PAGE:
A conservative activist believes billionaire leftist George Soros is pouring millions into district attorney races in states like Virginia in order to provide potential cover for future perpetrators of voter fraud.
The media declared it a major victory for Democrats when, on Tuesday, they successfully flipped both the state Senate and the House of Delegates, giving them control of the legislature and the governor's office for the first time in more than two decades.
Also on the ballot were four district attorney races in Northern Virginia that were won by Democrats as well. Those "progressives," as they've been labeled, have promised major changes such as moving away from the death penalty, dropping prosecutions for marijuana possession, ending cash bail, and limiting cooperation with immigration authorities.
Washington Times columnist Robert Knight, who resides in Northern Virginia, offers another reason why these election results in four of the state's most populous counties should greatly concern the citizens of the Commonwealth.
"[District attorneys] have a big sway over criminal justice policy and legislation," he explains. "They are key posts, and they can interpret the law and decide what to prosecute and what not to prosecute."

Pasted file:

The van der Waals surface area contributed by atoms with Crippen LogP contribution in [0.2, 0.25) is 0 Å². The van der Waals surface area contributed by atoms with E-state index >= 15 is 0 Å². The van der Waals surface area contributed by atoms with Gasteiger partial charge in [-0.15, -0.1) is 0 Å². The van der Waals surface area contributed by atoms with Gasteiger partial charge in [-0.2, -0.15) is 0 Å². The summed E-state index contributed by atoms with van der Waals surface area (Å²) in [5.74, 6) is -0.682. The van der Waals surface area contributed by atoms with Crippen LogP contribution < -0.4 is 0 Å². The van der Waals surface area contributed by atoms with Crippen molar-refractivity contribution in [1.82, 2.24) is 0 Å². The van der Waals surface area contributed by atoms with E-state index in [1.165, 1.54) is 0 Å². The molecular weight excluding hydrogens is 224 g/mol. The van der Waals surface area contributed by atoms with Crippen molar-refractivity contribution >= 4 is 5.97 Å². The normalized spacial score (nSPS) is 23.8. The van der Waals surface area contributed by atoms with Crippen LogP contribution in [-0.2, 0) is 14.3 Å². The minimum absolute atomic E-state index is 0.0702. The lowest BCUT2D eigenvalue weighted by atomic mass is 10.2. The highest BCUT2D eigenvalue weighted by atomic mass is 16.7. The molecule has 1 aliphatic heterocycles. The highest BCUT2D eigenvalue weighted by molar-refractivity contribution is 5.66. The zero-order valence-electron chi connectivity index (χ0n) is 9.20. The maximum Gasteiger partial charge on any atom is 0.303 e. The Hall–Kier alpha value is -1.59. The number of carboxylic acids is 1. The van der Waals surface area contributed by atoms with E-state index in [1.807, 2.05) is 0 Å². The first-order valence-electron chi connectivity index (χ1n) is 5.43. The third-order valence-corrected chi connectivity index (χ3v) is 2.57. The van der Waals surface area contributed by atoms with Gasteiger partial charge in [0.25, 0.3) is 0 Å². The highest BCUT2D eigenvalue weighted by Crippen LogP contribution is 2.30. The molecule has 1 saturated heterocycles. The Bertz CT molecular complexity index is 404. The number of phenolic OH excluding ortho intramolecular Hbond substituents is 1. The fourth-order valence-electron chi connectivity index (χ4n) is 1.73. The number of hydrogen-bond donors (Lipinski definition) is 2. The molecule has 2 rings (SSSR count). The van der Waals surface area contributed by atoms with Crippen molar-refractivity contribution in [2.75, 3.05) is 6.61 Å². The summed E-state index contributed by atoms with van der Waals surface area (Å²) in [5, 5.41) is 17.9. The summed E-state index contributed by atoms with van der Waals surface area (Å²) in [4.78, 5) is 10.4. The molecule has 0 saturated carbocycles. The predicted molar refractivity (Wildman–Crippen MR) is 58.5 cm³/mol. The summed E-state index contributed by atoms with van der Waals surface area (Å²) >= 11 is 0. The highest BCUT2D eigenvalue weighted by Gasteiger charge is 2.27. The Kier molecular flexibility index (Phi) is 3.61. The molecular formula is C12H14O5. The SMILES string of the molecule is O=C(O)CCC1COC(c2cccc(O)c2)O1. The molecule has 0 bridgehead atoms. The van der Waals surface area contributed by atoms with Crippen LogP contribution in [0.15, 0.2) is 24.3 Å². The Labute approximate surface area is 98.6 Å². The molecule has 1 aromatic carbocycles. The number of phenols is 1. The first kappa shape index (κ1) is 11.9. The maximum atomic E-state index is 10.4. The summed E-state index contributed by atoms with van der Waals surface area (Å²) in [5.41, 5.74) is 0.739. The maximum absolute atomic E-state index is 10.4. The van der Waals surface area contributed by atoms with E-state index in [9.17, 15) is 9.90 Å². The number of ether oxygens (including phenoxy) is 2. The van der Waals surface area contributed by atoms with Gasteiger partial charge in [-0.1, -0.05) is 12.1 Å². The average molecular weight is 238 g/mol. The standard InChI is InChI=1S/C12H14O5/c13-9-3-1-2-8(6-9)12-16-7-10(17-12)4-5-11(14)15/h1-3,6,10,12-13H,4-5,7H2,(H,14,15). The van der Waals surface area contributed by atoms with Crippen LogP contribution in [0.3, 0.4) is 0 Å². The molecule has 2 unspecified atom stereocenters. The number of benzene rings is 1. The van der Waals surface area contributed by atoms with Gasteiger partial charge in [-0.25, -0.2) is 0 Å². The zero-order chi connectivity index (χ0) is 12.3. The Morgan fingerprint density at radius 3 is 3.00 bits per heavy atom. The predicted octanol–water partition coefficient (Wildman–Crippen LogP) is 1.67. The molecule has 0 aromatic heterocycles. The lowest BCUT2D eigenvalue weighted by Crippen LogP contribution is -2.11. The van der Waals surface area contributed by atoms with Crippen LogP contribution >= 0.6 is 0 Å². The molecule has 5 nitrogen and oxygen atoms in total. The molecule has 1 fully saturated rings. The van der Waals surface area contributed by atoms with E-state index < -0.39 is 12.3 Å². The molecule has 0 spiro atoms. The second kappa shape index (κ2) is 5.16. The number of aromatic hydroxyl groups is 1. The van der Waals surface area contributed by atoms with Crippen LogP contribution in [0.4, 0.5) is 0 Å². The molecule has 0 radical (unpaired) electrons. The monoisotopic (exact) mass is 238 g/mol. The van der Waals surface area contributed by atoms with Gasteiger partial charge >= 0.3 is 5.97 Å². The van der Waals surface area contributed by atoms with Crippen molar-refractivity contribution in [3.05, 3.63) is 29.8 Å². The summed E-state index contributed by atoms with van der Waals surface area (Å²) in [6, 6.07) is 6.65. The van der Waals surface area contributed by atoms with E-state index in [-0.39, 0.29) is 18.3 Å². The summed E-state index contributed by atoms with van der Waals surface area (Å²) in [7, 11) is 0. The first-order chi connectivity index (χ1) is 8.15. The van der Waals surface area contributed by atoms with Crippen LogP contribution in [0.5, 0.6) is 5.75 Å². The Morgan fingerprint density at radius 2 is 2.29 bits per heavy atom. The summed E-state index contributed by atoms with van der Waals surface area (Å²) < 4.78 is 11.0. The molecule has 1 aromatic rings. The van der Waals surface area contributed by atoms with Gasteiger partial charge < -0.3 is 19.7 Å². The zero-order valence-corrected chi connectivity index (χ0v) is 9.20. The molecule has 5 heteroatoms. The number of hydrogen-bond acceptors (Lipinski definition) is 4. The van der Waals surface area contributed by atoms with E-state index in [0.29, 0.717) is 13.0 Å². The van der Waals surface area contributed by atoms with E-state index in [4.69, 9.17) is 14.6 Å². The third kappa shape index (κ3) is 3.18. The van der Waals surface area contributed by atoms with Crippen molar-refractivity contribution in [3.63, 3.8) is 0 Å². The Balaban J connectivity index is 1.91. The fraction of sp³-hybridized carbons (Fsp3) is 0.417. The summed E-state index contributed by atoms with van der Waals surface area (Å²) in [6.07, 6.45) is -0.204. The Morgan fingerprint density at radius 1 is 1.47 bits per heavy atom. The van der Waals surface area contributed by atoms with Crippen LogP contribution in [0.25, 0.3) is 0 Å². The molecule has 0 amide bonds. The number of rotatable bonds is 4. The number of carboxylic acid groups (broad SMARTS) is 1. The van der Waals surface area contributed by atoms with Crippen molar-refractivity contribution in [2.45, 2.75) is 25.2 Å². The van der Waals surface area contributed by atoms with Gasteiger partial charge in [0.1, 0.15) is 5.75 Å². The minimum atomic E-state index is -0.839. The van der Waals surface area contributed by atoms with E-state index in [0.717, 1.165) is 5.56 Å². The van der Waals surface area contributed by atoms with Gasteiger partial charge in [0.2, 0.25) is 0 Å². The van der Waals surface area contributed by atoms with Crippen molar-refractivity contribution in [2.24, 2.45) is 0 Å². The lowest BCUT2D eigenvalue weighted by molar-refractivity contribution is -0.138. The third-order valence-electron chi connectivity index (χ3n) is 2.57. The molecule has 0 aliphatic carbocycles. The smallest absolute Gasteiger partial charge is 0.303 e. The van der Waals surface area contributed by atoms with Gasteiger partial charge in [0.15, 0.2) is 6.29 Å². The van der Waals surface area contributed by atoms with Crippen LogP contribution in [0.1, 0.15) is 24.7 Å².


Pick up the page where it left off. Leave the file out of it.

Knight drills down on the impacts those decisions could potentially have.
"Given the amount of vote fraud going on in the country," he continues, "I think this is all designed to ensure that when leftists steal votes and commit vote fraud, they're not going to face any problems from prosecutors."
According to The Washington Post, the outcomes in three of the DA races "were powered to a significant degree" by George Soros, whose Justice and Public Safety PAC poured nearly $2.1 million into the primary and general election campaigns of those progressive candidates in Fairfax, Arlington, and Loudoun counties. The Post says the winner of the contest in Prince William County didn't receive in-kind contributions from Soros.
That report seems to validate Knight's concern about Soros' influence beyond Virginia:
"The spending was unprecedented in prosecutors' races in Virginia, part of an effort by Soros to tip prosecutors' offices to progressive candidates across the country," said the Post. "It was also controversial, since opponents accused the recipients of being in the pocket of a billionaire with limited connections to Virginia."